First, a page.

TAMARA HUNTER [continued]: of organizational social work.So that's everything from program design and programmanagement to leading large organizations and agencies,and all that that entails, but doing soin a way that's consistent with social work values.

    • 04:42

      RACHEL LEBLOND: Could you give usan example of the work you've done within the administrationand organizational piece?

    • 04:49

      TAMARA HUNTER: So when I was with the CPS organization,I did everything from managing programs to managingadministrative operations.And now during my work with the Commission for Childrenand Families, we're in a really unique spacein Los Angeles County in that we have an opportunityto work with the various entities, organizations,

    • 05:11

      TAMARA HUNTER [continued]: and systems that really comprise the child welfare system.And our role is really to connect the dotsand help multiple systems and disparate organizationswork together to create better outcomesfor children and families.So in addition to what typically comes

    • 05:33

      TAMARA HUNTER [continued]: to mind when we think about organizational social work,this type of macro practice also includes thingsthat we don't typically think of, such as using technologyto promote social good or using data to better informour decision-making.

    • 05:51

      RACHEL LEBLOND: You also mentioned community workis also part of macro.Can you tell us about that?

    • 05:56

      TAMARA HUNTER: Community macro practicetypically involves work with communitiesthat are underresourced, disinvested, and oftendisenfranchised.And this type of macro practice is reallyabout working to achieve equity and justicefor these communities and, of course, for the residents.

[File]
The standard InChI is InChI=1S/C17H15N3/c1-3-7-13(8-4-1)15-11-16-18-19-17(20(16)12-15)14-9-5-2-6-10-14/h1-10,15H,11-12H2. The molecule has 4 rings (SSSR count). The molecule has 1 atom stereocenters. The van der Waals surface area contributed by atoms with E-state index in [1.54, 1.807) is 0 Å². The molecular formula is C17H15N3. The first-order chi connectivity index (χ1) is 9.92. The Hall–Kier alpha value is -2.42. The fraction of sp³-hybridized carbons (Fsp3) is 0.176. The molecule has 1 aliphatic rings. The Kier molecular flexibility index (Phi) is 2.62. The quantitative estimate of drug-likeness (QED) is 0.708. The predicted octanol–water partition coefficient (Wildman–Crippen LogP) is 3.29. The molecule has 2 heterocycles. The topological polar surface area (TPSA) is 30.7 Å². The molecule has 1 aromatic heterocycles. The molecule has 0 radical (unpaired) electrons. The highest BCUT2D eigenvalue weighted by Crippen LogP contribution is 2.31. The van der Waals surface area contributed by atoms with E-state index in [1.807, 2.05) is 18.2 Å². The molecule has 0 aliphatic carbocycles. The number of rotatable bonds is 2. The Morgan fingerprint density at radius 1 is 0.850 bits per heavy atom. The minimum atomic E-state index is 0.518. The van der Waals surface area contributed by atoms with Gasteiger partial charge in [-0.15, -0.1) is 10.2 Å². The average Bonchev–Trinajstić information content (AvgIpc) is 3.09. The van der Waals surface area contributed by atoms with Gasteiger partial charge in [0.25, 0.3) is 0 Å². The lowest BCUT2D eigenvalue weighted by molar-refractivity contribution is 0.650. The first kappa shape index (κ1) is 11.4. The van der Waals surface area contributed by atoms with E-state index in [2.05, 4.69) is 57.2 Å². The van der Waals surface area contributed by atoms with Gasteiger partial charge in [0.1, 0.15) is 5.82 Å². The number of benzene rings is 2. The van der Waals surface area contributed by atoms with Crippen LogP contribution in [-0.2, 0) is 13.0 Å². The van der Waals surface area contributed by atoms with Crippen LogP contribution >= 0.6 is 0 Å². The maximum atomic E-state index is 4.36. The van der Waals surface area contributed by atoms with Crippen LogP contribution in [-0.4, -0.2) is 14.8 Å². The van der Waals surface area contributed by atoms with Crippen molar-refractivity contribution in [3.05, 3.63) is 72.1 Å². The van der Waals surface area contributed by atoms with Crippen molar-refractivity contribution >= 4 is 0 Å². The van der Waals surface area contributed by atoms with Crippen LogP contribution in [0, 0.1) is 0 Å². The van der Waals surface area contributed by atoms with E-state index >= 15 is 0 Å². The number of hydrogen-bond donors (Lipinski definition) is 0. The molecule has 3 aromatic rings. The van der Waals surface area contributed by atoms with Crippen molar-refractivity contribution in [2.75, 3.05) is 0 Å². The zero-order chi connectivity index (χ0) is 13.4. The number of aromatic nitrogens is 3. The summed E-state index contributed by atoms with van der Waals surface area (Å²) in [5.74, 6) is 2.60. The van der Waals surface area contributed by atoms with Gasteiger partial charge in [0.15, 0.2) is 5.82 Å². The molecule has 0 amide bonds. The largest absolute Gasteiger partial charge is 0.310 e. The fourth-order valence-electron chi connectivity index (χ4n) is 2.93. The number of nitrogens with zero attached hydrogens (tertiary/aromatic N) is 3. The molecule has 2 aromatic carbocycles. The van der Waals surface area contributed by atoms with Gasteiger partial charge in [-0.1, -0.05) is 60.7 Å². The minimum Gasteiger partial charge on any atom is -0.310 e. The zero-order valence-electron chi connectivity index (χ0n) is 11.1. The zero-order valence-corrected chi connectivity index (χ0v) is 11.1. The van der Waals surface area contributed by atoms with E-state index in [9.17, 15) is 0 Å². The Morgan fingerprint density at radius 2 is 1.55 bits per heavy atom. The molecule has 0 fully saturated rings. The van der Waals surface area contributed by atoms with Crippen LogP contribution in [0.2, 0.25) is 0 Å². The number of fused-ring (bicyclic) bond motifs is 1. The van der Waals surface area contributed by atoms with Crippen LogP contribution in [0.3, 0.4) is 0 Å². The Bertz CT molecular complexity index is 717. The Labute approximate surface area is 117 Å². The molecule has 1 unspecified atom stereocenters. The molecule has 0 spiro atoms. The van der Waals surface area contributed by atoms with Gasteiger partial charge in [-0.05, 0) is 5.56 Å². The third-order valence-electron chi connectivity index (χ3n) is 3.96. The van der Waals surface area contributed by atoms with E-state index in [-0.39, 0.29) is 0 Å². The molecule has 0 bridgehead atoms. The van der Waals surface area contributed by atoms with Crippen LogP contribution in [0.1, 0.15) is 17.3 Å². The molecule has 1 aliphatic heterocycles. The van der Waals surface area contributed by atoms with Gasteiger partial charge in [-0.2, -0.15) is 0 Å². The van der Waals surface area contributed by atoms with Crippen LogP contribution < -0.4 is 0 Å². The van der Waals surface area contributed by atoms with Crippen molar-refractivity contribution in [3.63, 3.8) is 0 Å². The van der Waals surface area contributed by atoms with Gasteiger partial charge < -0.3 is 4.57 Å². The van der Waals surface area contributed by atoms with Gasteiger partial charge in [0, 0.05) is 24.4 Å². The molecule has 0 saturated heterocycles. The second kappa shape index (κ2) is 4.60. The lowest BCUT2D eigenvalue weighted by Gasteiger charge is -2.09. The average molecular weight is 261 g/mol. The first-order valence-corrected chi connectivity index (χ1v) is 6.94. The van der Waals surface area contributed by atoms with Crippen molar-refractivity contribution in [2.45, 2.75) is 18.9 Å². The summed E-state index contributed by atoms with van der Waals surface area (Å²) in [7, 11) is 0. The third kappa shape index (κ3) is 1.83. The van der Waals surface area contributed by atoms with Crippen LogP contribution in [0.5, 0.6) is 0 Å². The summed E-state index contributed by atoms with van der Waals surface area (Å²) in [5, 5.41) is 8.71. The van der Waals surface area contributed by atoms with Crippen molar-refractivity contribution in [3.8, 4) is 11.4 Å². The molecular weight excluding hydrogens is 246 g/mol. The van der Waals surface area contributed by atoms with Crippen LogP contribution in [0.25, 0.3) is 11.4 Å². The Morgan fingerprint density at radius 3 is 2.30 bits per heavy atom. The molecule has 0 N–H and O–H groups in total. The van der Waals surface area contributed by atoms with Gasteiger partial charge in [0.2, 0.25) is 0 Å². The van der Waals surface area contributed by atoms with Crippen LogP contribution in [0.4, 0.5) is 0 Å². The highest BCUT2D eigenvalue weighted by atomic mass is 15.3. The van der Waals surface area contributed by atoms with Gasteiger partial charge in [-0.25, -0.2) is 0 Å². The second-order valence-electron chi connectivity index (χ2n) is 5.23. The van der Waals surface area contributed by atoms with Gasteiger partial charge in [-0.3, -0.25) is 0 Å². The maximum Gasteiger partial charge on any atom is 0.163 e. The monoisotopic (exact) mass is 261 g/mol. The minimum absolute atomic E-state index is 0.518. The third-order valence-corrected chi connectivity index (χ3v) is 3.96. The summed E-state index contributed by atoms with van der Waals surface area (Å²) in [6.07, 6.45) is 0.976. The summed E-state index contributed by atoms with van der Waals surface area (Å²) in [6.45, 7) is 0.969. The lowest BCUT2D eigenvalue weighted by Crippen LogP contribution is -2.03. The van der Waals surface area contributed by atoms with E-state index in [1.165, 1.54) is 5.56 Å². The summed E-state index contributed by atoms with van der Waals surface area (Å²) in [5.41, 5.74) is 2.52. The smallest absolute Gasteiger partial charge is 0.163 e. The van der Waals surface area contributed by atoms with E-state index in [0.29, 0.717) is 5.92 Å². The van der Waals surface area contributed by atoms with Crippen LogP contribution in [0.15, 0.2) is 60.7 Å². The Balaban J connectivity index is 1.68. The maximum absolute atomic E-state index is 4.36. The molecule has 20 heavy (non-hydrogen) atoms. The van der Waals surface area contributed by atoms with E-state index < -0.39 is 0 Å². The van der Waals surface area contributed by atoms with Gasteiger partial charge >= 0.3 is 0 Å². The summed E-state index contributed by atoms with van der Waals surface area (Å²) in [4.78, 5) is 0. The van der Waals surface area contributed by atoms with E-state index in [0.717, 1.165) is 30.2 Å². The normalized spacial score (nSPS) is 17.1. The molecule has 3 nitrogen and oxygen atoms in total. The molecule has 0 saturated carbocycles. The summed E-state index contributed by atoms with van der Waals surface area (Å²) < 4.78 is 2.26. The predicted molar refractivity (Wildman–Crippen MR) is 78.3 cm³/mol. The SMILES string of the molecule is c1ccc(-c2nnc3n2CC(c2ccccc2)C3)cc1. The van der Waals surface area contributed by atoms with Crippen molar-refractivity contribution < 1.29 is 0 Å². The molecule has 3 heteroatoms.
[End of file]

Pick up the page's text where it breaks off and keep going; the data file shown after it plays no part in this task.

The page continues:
• 06:18

      TAMARA HUNTER [continued]: Community macro practice is what--I'd say it's the closest to the origins of the social workprofession.It involves a grassroots organization.It involves grassroots organizing.It involves coalition-building and mobilizationto drive change.

    • 06:40

      TAMARA HUNTER [continued]: But it also includes things that we don't typicallythink of, such as developing and implementingnew and innovative economic development strategies.It also involves using data and technology to identify needand map it to better inform the ways in which resources

    • 07:01

      TAMARA HUNTER [continued]: should be allocated to communities in need.

    • 07:03

      RACHEL LEBLOND: So the third componentthat you mentioned of macro practice is, I think,actually what we might think of generally as macro practice,is the policy component and the advocacy component.So what does that look like?

    • 07:17

      TAMARA HUNTER: Policy and advocacy workis key to improving conditions for the most vulnerableamong us.So policy and advocacy macro practiceinvolves the creation of an implementationof fiscal, social, and administrative policy that

    • 07:40

      TAMARA HUNTER [continued]: impacts large groups of people.Social workers can play a tremendous rolein the policy space.And this work can be applied to policy and legislationat the local, state, and federal level.Really, it's anywhere that can impact large groups of people.

    • 08:01

      TAMARA HUNTER [continued]: And that includes the various organizations, and agencies,and systems with which they are involved.

    • 08:07

      RACHEL LEBLOND: Do you have any examplesfrom your own personal experiencein terms of being an advocate or working towards policy change?

    • 08:15

      TAMARA HUNTER: So as I mentioned,the Commission for Children and Familiesplays a unique role in LA County.We have been involved in lobbying for policy changeat local and state levels.Oftentimes, this involves lobbying our local governing

    • 08:35

      TAMARA HUNTER [continued]: body, which is LA County Board of Supervisors.When there is an issue that the board of supervisorshas already taken a position on, we are then able to travel,and sometimes we do travel, up to the state capital,which is Sacramento, to testify before committees in support

    • 08:58

      TAMARA HUNTER [continued]: of policy or legislation that will impactthe communities that we serve.

    • 09:06

      RACHEL LEBLOND: Can you tell us a bit about what rolesocial workers play in terms of policy changeand being an advocate?

    • 09:12